Growing up in West Texas and Houston, Joe Buchanan listened to mostly classic rock and traditional country music. “I didn’t listen to anything even remotely Jewish,” he says. But he always felt something was missing spiritually, despite believing in God. “I was told there was something wrong with me and so I didn’t like myself very much,” he says. After a youth spent searching for answers in all the wrong places, Joe eventually met his wife, April, and soon after, their son was born. He continued his spiritual journey in various churches, but nothing clicked. Eventually, their travels took them to Washington, DC, and the National Holocaust Memorial Museum. “After we visited the museum, April said she wanted to learn more about her people,” he says, “When I asked her what she meant, she said that she was born Jewish, with a Jewish mother, and that our son is also Jewish. That really blew my mind.” So off they went, as a family, to learn more about Judaism.
The Buchanan’s journey led them to a rabbi in Houston’s Conservative Congregation Shaar Ha’Shalom. “I told him I wasn’t Jewish, but my family is, and I didn’t know anything about Judaism,” says Joe, “The rabbi said, ‘You want me to tell you what this is all about? There is one God and there is nothing wrong with you.’ I felt like I was finally hearing the truth.” It was then that Joe began writing music, mostly as a hobby. “I just picked up my guitar and starting writing country songs about Judaism. It was a way to connect to prayer and praying out loud,” he says. Without any Jewish musical influence, what evolved was a unique style that combines country, Americana, and Jewish prayer tunes. “Country music at its best is a storytelling art,” says Joe, “And we have so many stories that still need to be told.”
What emerged from all his exploration was a conversion to Judaism for Joe, a deeper connection for his wife and son, and a remarriage under the chuppah for their 18th wedding anniversary. A new career path led him to create Shabbat services, record an album, and embark on a touring schedule that takes him around the country. Here in Nashville later this month, Joe will be leading Kabbalat Shabbat services for Jewsic City in partnership with East Side Tribe, and Moishe House, followed by Havdalah and a concert at The Temple. Ellie Flier is Chair of Jewsic City. She first met Joe at Rick Recht’s Songleader Boot Camp a few years ago. “I’ve always been a big fan of his. His songs are amazing,” she says. Joe’s upcoming visit to Nashville is part of Jewsic City’s long-range plans to bring more musical guests. “Joe’s story is so incredible. He is finding such intense and wonderful meaning in Judaism through music. He was a the top of our list,” says Ellie.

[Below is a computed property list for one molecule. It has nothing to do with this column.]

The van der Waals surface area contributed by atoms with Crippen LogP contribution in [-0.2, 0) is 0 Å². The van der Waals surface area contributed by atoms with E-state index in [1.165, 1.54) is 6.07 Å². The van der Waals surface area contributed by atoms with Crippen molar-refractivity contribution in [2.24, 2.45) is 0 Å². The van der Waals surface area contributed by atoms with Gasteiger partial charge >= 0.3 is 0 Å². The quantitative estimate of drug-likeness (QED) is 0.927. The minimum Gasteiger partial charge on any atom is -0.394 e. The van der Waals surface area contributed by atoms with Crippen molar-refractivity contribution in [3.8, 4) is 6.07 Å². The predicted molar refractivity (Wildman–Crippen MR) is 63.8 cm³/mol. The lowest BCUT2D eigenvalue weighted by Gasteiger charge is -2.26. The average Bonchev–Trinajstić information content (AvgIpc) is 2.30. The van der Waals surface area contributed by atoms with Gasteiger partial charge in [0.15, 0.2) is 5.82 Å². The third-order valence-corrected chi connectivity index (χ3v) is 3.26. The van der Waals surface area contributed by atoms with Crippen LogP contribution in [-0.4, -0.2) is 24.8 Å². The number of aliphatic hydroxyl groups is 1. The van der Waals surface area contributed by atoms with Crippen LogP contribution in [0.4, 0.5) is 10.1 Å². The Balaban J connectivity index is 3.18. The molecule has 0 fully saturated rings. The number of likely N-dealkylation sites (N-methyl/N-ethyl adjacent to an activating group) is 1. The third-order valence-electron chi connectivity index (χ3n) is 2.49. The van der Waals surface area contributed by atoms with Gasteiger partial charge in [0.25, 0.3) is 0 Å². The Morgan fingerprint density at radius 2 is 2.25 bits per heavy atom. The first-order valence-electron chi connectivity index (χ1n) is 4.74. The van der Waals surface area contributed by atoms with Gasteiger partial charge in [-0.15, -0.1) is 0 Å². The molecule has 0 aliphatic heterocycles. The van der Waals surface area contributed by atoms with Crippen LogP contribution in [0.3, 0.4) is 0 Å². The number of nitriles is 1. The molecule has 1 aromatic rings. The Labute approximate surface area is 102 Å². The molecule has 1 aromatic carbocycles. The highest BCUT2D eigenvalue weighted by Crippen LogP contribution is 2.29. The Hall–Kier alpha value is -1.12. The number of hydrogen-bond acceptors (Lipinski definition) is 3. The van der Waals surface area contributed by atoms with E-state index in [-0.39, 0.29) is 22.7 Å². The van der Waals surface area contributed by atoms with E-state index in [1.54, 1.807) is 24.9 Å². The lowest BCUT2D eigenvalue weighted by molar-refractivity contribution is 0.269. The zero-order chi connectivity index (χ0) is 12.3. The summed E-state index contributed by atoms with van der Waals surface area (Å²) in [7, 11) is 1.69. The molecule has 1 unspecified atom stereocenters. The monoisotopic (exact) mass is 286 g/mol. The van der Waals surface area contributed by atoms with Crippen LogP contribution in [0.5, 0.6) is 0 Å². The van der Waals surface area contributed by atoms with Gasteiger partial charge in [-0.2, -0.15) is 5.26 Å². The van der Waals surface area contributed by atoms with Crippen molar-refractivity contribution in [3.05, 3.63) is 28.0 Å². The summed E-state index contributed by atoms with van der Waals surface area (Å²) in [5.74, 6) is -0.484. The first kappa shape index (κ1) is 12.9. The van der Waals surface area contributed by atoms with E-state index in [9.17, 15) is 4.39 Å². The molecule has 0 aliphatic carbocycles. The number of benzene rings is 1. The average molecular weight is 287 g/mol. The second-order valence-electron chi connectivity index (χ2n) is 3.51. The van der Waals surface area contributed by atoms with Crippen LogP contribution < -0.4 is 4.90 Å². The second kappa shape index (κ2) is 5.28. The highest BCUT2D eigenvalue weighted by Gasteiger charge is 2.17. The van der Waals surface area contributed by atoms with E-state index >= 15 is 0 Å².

Joe is pleased to be bringing his spiritual and his musical journey, to the Nashville Jewish community. “Each of my services is original. I modify them for each community,” he says. One of the biggest messages Joe likes to share is that of being inclusive of all genres of music, and all types of people. “There will always be haters. But I want to build a bigger table for understanding,” he says. And while it may be surprising for some people to hear country music playing inside a Jewish sanctuary, for Joe, it is the best way he knows to inspire and uplift. “We have people come who have drifted away and want to reconnect, and those who have always been involved. I’ve never felt like a stranger in the Jewish community.” That sentiment of belonging and feeling at home in Judaism is one Cantor Tracy Fishbein of The Temple says is why she was excited to bring Joe to The Temple. “He is a Jew by choice and bases his music around his Jewish journey. For others also exploring their Judaism that message really helps them not feel alone.” Cantor Fishbein says Joe’s exploration of Judaism through music is also emblematic of traditional Jewish life. “Joe’s music speaks to the entire canon of Jewish music which reflects the community in which it is made. People like Joe remind us about the richness of our own story.” She describes Joe as, “A true mensch in every sense of the word. So gracious, kind, and giving. And nowadays, we all need some of that.”
Joe Buchanan will be in Nashville the weekend of August 26-27th. For more information or to rsvp for Jewsic City, email email@example.com. For information about his concert at The Temple, contact Cantor Tracy Fishbein at firstname.lastname@example.org and for more information about Joe Buchanan, visit www.joebuchananmusic.com.